In finding that Plaintiffs' allegations do not constitute a Section 75-1.1 violation as a matter of law, this court recognizes that Plaintiffs have been injured due to Quinn's termination of his SRA with Carey. Nonetheless, those losses can and have, to a certain degree, been compensated through contract and quantum meruit actions against Quinn. (See Defs.' Mem. of Law in Supp. of Defs.' Mot. to Dismiss Am. Compl., Ex. A, In The Matter of Arbitration Between Carl Carey & Robert Quinn, NFLPA Case No. 12-13 (Doc. 32-1) at 30-32, 35-36.) The Fourth Circuit explained, while upholding a judgment against a plaintiff's Section 75-1.1 claim, " [i]n a sense, unfairness inheres in every breach of contract when one of the contracting parties is denied the advantage for which he contracted, but this is why remedial damages are awarded on contract claims." United Roasters, Inc. v. Colgate-Palmolive Co., 649 F.2d 985, 992 (4th Cir. 1981). Therefore, the fact that Plaintiffs were injured by Quinn's termination of the SRA and that Defendants may have precipitated that termination to a certain extent does not lead to the conclusion that Defendants have violated Section 75-1.1.

iii. Defendants' Alleged Retaliatory Animus

Plaintiffs also allege that all of Defendants' acts were motivated by a retaliatory animus toward Carey, and Plaintiffs claim that this animus makes it more likely that the other acts completed by Defendants were Section 75-1.1 violations. This court finds that Plaintiffs have not shown a genuine issue as to Defendants' alleged retaliatory animus, and even assuming that Defendants harbor retaliatory animus, this fact does not give rise to a viable Section 75-1.1 claim or make it more likely that a Section 75-1.1 violation occurred.

Plaintiffs argue that the presence of retaliatory conduct or actions taken secretly to hurt another is indicative of and possibly correlative with unfair and deceptive acts or practices. (See Pls.' Mem. (Doc. 132) at 8.) For example, the North Carolina Court of Appeals found a Section 75-1.1 violation when an RV park owner turned off a resident's power in retaliation for reporting the RV park to the local health department. Shepard v. Bonita Vista Props. L.P., 191 N.C.App. 614, 618, 664 S.E.2d 388, 392 (2008). The Shepard court found that " Defendants' acts in interfering with and disconnecting Plaintiffs' electricity were, at a minimum, unfair." Id. at 625, 664 S.E.2d at 395. Although the Shepard court did not explain the precise connection between the defendants' retaliatory conduct and its conclusion on the plaintiff's Section 75-1.1 claim, see id., this court does not disagree with Plaintiffs' argument that retaliatory conduct, under the correct circumstances, could lead to a Section 75-1.1 violation.

Plaintiffs theorize that Defendants harbor retaliatory animus based on disparaging statements that Plaintiff Carey made about Defendant Fleming, as Fleming was trying to recruit NFL player Julius Peppers in 2002. (See Pls.' Mem. (Doc. 132) at 7-8.) Defendants deny that they harbor such ill will and claim that they did not know of Carey until he initiated litigation against them. Defendants acknowledge that they were frustrated at not being able to land Julius Peppers as a client in 2002, and with Quinn terminating his SRA with Plaintiffs on the day the St. Louis Rams indicated their interest in starting contract

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negotiations, Plaintiffs attempt to show that Defendants were implementing a retaliatory scheme where Quinn was to extract as much money out of Plaintiffs as possible before joining Defendants. (Id. at 12-13.)

However, this circumstantial evidence does not establish a genuine dispute as to whether Defendants harbored retaliatory animus, much less that they conspired to extract money from Plaintiffs before Quinn terminated his SRA. Defendants have denied such a conspiracy, and Plaintiffs' evidence is little more than allegations, conjecture, and speculation. Although this court is to give Plaintiffs the benefit of any reasonable inferences, this court finds that the inferential leap between the timing of Quinn's decision to terminate his relationship with Plaintiffs and the conclusion that Defendants engaged in a conspiracy to retaliate against Plaintiffs is so tenuous that this court must grant summary judgment in favor of Defendants. See Textron Inc. v. Barber-Colman Co., 903 F.Supp. 1558, 1564 (W.D.N.C. 1995).[10]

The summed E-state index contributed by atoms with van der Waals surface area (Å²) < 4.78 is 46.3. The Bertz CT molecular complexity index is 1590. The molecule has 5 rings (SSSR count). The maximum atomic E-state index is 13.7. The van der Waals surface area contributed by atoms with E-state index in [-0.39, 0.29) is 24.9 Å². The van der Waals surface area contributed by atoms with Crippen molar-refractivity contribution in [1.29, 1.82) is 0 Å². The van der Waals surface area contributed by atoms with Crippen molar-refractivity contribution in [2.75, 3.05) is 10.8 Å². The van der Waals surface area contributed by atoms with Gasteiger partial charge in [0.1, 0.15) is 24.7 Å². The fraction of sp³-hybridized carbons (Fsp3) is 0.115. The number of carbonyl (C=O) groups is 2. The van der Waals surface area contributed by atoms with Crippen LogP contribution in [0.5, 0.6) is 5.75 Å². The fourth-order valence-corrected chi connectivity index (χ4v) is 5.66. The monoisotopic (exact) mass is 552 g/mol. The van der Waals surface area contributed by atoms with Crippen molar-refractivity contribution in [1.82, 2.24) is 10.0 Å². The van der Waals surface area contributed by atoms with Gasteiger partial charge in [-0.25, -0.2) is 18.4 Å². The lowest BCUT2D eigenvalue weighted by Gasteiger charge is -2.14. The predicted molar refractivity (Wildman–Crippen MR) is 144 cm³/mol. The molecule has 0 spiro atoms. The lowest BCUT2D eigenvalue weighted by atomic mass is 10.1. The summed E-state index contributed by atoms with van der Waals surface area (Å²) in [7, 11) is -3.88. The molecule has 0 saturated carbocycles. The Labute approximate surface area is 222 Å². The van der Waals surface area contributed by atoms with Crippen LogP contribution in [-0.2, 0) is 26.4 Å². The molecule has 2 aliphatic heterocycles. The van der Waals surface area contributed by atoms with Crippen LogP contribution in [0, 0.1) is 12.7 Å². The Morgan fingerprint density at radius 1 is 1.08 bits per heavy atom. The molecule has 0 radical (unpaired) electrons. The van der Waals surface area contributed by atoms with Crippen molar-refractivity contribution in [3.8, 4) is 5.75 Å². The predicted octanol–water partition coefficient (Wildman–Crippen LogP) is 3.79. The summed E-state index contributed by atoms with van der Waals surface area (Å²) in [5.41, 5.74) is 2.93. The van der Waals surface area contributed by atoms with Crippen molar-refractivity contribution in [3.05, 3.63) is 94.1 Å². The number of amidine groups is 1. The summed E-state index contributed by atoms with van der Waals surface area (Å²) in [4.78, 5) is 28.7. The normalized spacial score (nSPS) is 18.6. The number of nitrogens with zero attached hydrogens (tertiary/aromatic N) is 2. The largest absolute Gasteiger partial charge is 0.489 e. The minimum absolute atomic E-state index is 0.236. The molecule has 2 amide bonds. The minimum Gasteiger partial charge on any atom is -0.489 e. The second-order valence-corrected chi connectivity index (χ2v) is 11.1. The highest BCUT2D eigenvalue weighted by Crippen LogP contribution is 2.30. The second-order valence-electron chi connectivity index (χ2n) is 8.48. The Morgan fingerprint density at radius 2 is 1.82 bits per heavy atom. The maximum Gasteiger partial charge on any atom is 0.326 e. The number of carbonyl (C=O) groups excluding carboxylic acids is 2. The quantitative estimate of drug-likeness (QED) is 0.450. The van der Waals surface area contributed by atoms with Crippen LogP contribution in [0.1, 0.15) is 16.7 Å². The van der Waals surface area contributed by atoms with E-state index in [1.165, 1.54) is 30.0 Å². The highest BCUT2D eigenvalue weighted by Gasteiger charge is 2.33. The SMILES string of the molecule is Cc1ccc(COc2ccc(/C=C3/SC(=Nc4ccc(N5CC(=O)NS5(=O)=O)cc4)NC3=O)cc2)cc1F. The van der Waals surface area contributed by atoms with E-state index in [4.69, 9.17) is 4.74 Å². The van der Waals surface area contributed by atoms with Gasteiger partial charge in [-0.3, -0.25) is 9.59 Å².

Moreover, even accepting that Plaintiffs could prove retaliatory animus behind Defendants' actions, this fact is not material on its own. The cases cited by Plaintiffs involve a much more egregious retaliatory action without any legitimate business purpose. See Shepard, 191 N.C.App. at 618, 664 S.E.2d at 392 (recognizing that defendant told plaintiff " she would 'fix' her" after plaintiff reported defendant to the local health department). Here, there is no evidence of such egregious retaliation. Therefore, this court finds that Plaintiffs' claims of retaliation do not create a genuine issue for trial under Plaintiffs' Section 75-1.1 claim.

Finally, it should be noted that, although this court has addressed each alleged Section 75-1.1 violation individually, this court has also viewed the situation in its entirety to determine whether the complete scenario would create a Section 75-1.1 violation if the jury found all disputed facts in Plaintiffs' favor. However, again, there is simply not enough evidence to create a genuine dispute as to whether Defendants' actions have the tendency to deceive, " offend[] established public policy," or are " immoral, unethical, oppressive, unscrupulous, or substantially injurious to consumers." Tar Heel Indus., 91 N.C.App. at 56, 370 S.E.2d at 452.

Similar to the Supreme Court of North Carolina's holding in Dalton v. Camp, this court finds that Quinn's meeting with Defendants and their runners while represented by Plaintiffs and any discussion of the potential Marketing Advance during

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that time may be " an unfortunate circumstance," but such " business-related conduct, without more, is neither unlawful in itself . . . nor aggravating or egregious enough" to overcome the longstanding presumption that a breach of contract cannot serve as the basis for a Section 75-1.1 claim. Cf. Dalton v. Camp, 353 N.C. 647, 658, 548 S.E.2d 704, 712 (2001). As a result, Defendants are entitled to summary judgment on Plaintiffs' Section 75-1.1 claim.

B. Civil Conspiracy

Plaintiffs also allege that Defendants' actions constitute a civil conspiracy. A civil conspiracy requires: (1) an agreement between two or more persons to do a wrongful act; (2) an overt act committed in furtherance of the agreement; and (3) damage to the plaintiff. Nye v. Oates, 96 N.C.App. 343, 347, 385 S.E.2d 529, 531-532 (1989). To show a genuine issue on the civil conspiracy, the circumstantial evidence must amount to more than mere suspicion or conjecture. Dickens v. Puryear, 302 N.C. 437, 456, 276 S.E.2d 325, 337 (1981).

Here, this court does not find sufficient evidence showing an agreement between Defendants to commit a wrongful act, as this court has determined that there is no genuine dispute over whether Defendants' actions constitute a Section 75-1.1 violation. See Pleasant Valley Promenade, 120 N.C.App. at 657, 464 S.E.2d at 54. Therefore, this court will also grant summary judgment for Defendants on Plaintiffs' civil conspiracy claim.

IV. CONCLUSION

IT IS THEREFORE ORDERED that Defendants' Motion for Summary Judgment (Doc. 62) is GRANTED and that this case is DISMISSED. A judgment in accordance with this Memorandum Opinion and Order will be entered contemporaneously herewith.

JUDGMENT

For the reasons set forth in the Memorandum Opinion and Order filed September 30, 2013, and the Memorandum Opinion and Order filed contemporaneously with this Judgment,

IT IS THEREFORE ORDERED that Defendants' Motion to Dismiss the Amended Complaint (Doc. 31) is GRANTED IN PART AND DENIED IN PART, that Defendants' Motion for Summary Judgment (Doc. 62) is GRANTED, and that this case is DISMISSED.